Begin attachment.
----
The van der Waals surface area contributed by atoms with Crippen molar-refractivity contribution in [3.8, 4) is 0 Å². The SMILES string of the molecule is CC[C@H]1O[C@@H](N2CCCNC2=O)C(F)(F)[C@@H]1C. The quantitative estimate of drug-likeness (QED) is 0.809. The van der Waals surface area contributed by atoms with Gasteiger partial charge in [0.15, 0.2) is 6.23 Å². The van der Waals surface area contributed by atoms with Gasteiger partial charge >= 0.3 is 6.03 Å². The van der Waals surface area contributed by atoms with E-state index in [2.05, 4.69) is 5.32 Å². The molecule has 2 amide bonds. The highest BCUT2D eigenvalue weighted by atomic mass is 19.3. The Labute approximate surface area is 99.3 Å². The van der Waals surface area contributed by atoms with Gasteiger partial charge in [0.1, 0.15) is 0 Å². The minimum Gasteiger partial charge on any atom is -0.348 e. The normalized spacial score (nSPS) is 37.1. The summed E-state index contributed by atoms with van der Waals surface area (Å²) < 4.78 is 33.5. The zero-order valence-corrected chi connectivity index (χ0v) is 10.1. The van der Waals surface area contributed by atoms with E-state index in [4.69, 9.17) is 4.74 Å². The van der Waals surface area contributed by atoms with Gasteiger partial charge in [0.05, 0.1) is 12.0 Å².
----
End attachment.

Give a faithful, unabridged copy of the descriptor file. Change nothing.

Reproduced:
The van der Waals surface area contributed by atoms with Crippen molar-refractivity contribution in [3.8, 4) is 0 Å². The SMILES string of the molecule is CC[C@H]1O[C@@H](N2CCCNC2=O)C(F)(F)[C@@H]1C. The quantitative estimate of drug-likeness (QED) is 0.809. The van der Waals surface area contributed by atoms with Gasteiger partial charge in [0.15, 0.2) is 6.23 Å². The van der Waals surface area contributed by atoms with Gasteiger partial charge >= 0.3 is 6.03 Å². The van der Waals surface area contributed by atoms with E-state index in [2.05, 4.69) is 5.32 Å². The molecule has 2 amide bonds. The highest BCUT2D eigenvalue weighted by atomic mass is 19.3. The Labute approximate surface area is 99.3 Å². The van der Waals surface area contributed by atoms with Gasteiger partial charge in [0.1, 0.15) is 0 Å². The minimum Gasteiger partial charge on any atom is -0.348 e. The normalized spacial score (nSPS) is 37.1. The summed E-state index contributed by atoms with van der Waals surface area (Å²) < 4.78 is 33.5. The zero-order valence-corrected chi connectivity index (χ0v) is 10.1. The van der Waals surface area contributed by atoms with E-state index in [4.69, 9.17) is 4.74 Å². The van der Waals surface area contributed by atoms with Gasteiger partial charge in [0.05, 0.1) is 12.0 Å².